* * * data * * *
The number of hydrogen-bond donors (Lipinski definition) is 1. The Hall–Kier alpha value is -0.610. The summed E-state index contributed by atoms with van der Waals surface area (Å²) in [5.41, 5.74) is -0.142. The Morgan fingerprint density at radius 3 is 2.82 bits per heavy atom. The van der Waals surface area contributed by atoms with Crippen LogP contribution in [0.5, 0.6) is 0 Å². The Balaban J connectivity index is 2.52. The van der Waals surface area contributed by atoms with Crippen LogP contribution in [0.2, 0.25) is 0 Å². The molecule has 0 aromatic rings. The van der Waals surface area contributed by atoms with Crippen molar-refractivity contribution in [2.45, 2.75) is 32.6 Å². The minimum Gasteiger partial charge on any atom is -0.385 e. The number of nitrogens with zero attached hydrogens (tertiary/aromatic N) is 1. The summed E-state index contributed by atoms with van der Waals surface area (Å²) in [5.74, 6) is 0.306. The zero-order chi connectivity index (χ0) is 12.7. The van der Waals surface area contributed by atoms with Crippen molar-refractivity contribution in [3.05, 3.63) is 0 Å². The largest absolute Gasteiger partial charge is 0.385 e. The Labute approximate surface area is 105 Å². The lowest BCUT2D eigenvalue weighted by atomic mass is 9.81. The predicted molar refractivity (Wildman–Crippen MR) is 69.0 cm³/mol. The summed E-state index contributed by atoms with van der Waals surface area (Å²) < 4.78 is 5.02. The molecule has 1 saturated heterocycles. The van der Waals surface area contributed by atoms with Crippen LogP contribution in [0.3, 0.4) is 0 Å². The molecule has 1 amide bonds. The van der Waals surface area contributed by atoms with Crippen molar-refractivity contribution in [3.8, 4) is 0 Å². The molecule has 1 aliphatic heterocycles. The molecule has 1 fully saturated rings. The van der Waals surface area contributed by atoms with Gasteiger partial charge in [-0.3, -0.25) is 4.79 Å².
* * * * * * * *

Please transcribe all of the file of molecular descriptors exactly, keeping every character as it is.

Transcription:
The number of hydrogen-bond donors (Lipinski definition) is 1. The Hall–Kier alpha value is -0.610. The summed E-state index contributed by atoms with van der Waals surface area (Å²) in [5.41, 5.74) is -0.142. The Morgan fingerprint density at radius 3 is 2.82 bits per heavy atom. The van der Waals surface area contributed by atoms with Crippen LogP contribution in [0.5, 0.6) is 0 Å². The Balaban J connectivity index is 2.52. The van der Waals surface area contributed by atoms with Crippen LogP contribution in [0.2, 0.25) is 0 Å². The molecule has 0 aromatic rings. The van der Waals surface area contributed by atoms with Crippen molar-refractivity contribution in [2.45, 2.75) is 32.6 Å². The minimum Gasteiger partial charge on any atom is -0.385 e. The number of nitrogens with zero attached hydrogens (tertiary/aromatic N) is 1. The summed E-state index contributed by atoms with van der Waals surface area (Å²) in [5.74, 6) is 0.306. The zero-order chi connectivity index (χ0) is 12.7. The van der Waals surface area contributed by atoms with Crippen molar-refractivity contribution in [3.05, 3.63) is 0 Å². The largest absolute Gasteiger partial charge is 0.385 e. The Labute approximate surface area is 105 Å². The lowest BCUT2D eigenvalue weighted by atomic mass is 9.81. The predicted molar refractivity (Wildman–Crippen MR) is 69.0 cm³/mol. The summed E-state index contributed by atoms with van der Waals surface area (Å²) < 4.78 is 5.02. The molecule has 1 saturated heterocycles. The van der Waals surface area contributed by atoms with Crippen LogP contribution in [0.3, 0.4) is 0 Å². The molecule has 1 amide bonds. The van der Waals surface area contributed by atoms with Crippen molar-refractivity contribution in [3.8, 4) is 0 Å². The molecule has 1 aliphatic heterocycles. The molecule has 1 fully saturated rings. The van der Waals surface area contributed by atoms with Gasteiger partial charge in [-0.3, -0.25) is 4.79 Å².